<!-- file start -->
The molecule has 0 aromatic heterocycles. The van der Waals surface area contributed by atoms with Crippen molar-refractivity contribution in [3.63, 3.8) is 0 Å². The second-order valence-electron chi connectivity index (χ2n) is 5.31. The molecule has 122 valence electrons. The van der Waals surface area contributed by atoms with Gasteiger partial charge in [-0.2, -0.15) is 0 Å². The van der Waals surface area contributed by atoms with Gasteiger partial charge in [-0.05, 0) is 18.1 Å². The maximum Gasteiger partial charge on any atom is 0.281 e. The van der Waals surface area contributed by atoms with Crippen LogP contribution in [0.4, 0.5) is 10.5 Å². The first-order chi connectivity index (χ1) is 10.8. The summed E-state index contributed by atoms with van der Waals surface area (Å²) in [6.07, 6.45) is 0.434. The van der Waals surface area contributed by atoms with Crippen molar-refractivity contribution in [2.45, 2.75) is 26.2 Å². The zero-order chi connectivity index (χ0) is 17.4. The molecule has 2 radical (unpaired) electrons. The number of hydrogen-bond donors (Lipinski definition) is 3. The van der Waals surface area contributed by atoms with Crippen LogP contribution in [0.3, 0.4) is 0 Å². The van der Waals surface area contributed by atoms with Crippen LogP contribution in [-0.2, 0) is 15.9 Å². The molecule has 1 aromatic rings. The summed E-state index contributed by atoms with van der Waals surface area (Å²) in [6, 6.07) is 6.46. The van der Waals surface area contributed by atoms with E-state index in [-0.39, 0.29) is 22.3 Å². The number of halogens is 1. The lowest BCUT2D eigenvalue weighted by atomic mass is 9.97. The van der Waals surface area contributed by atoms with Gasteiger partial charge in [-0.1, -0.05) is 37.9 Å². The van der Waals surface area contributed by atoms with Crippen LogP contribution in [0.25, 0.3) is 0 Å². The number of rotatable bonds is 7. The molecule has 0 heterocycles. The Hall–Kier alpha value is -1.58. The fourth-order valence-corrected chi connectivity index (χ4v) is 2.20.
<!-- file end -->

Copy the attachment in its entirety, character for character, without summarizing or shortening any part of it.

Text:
The molecule has 0 aromatic heterocycles. The van der Waals surface area contributed by atoms with Crippen molar-refractivity contribution in [3.63, 3.8) is 0 Å². The second-order valence-electron chi connectivity index (χ2n) is 5.31. The molecule has 122 valence electrons. The van der Waals surface area contributed by atoms with Gasteiger partial charge in [-0.2, -0.15) is 0 Å². The van der Waals surface area contributed by atoms with Gasteiger partial charge in [-0.05, 0) is 18.1 Å². The maximum Gasteiger partial charge on any atom is 0.281 e. The van der Waals surface area contributed by atoms with Crippen LogP contribution in [0.4, 0.5) is 10.5 Å². The first-order chi connectivity index (χ1) is 10.8. The summed E-state index contributed by atoms with van der Waals surface area (Å²) in [6.07, 6.45) is 0.434. The van der Waals surface area contributed by atoms with Crippen molar-refractivity contribution in [2.45, 2.75) is 26.2 Å². The zero-order chi connectivity index (χ0) is 17.4. The molecule has 2 radical (unpaired) electrons. The number of hydrogen-bond donors (Lipinski definition) is 3. The van der Waals surface area contributed by atoms with Crippen LogP contribution in [0.3, 0.4) is 0 Å². The van der Waals surface area contributed by atoms with Crippen LogP contribution in [-0.2, 0) is 15.9 Å². The molecule has 1 aromatic rings. The summed E-state index contributed by atoms with van der Waals surface area (Å²) in [6, 6.07) is 6.46. The van der Waals surface area contributed by atoms with E-state index in [-0.39, 0.29) is 22.3 Å². The number of halogens is 1. The lowest BCUT2D eigenvalue weighted by atomic mass is 9.97. The van der Waals surface area contributed by atoms with Gasteiger partial charge in [-0.1, -0.05) is 37.9 Å². The van der Waals surface area contributed by atoms with Crippen LogP contribution in [0.25, 0.3) is 0 Å². The number of rotatable bonds is 7. The molecule has 0 heterocycles. The Hall–Kier alpha value is -1.58. The fourth-order valence-corrected chi connectivity index (χ4v) is 2.20.